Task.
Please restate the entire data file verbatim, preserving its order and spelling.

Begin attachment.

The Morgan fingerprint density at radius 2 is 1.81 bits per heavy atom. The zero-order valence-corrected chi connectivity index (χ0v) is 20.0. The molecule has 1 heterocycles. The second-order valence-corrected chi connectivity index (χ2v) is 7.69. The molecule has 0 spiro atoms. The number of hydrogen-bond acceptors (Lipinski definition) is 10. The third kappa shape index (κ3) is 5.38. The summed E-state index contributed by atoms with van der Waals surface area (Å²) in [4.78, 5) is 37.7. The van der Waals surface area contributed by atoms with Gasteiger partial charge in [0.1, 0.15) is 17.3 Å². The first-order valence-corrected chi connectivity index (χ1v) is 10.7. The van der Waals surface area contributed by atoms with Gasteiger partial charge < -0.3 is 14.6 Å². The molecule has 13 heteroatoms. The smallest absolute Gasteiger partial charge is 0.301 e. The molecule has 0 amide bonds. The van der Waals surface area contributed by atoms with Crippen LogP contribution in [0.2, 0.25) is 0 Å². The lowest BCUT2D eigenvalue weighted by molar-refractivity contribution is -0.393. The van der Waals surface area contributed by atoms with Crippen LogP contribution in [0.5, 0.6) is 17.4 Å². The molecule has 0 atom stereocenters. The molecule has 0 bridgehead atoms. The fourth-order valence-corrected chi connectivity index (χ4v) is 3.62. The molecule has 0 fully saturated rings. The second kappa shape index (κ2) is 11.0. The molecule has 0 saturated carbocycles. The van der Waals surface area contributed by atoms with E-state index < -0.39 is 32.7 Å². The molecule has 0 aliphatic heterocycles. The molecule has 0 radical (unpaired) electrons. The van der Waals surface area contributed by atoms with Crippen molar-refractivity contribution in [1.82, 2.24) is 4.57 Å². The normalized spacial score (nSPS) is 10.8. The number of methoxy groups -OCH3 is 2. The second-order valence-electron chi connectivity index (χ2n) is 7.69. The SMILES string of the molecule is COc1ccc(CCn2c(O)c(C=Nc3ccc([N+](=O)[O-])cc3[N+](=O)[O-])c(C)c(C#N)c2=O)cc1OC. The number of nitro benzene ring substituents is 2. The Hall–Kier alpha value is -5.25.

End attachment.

The Morgan fingerprint density at radius 2 is 1.81 bits per heavy atom. The zero-order valence-corrected chi connectivity index (χ0v) is 20.0. The molecule has 1 heterocycles. The second-order valence-corrected chi connectivity index (χ2v) is 7.69. The molecule has 0 spiro atoms. The number of hydrogen-bond acceptors (Lipinski definition) is 10. The third kappa shape index (κ3) is 5.38. The summed E-state index contributed by atoms with van der Waals surface area (Å²) in [4.78, 5) is 37.7. The van der Waals surface area contributed by atoms with Gasteiger partial charge in [0.1, 0.15) is 17.3 Å². The first-order valence-corrected chi connectivity index (χ1v) is 10.7. The van der Waals surface area contributed by atoms with Gasteiger partial charge < -0.3 is 14.6 Å². The molecule has 13 heteroatoms. The smallest absolute Gasteiger partial charge is 0.301 e. The molecule has 0 amide bonds. The van der Waals surface area contributed by atoms with Crippen LogP contribution in [0.2, 0.25) is 0 Å². The lowest BCUT2D eigenvalue weighted by molar-refractivity contribution is -0.393. The van der Waals surface area contributed by atoms with Crippen LogP contribution in [0.5, 0.6) is 17.4 Å². The molecule has 0 atom stereocenters. The molecule has 0 bridgehead atoms. The fourth-order valence-corrected chi connectivity index (χ4v) is 3.62. The molecule has 0 fully saturated rings. The second kappa shape index (κ2) is 11.0. The molecule has 0 saturated carbocycles. The van der Waals surface area contributed by atoms with E-state index < -0.39 is 32.7 Å². The molecule has 0 aliphatic heterocycles. The molecule has 0 radical (unpaired) electrons. The van der Waals surface area contributed by atoms with Crippen molar-refractivity contribution in [1.82, 2.24) is 4.57 Å². The normalized spacial score (nSPS) is 10.8. The number of methoxy groups -OCH3 is 2. The second-order valence-electron chi connectivity index (χ2n) is 7.69. The SMILES string of the molecule is COc1ccc(CCn2c(O)c(C=Nc3ccc([N+](=O)[O-])cc3[N+](=O)[O-])c(C)c(C#N)c2=O)cc1OC. The number of nitro benzene ring substituents is 2. The Hall–Kier alpha value is -5.25.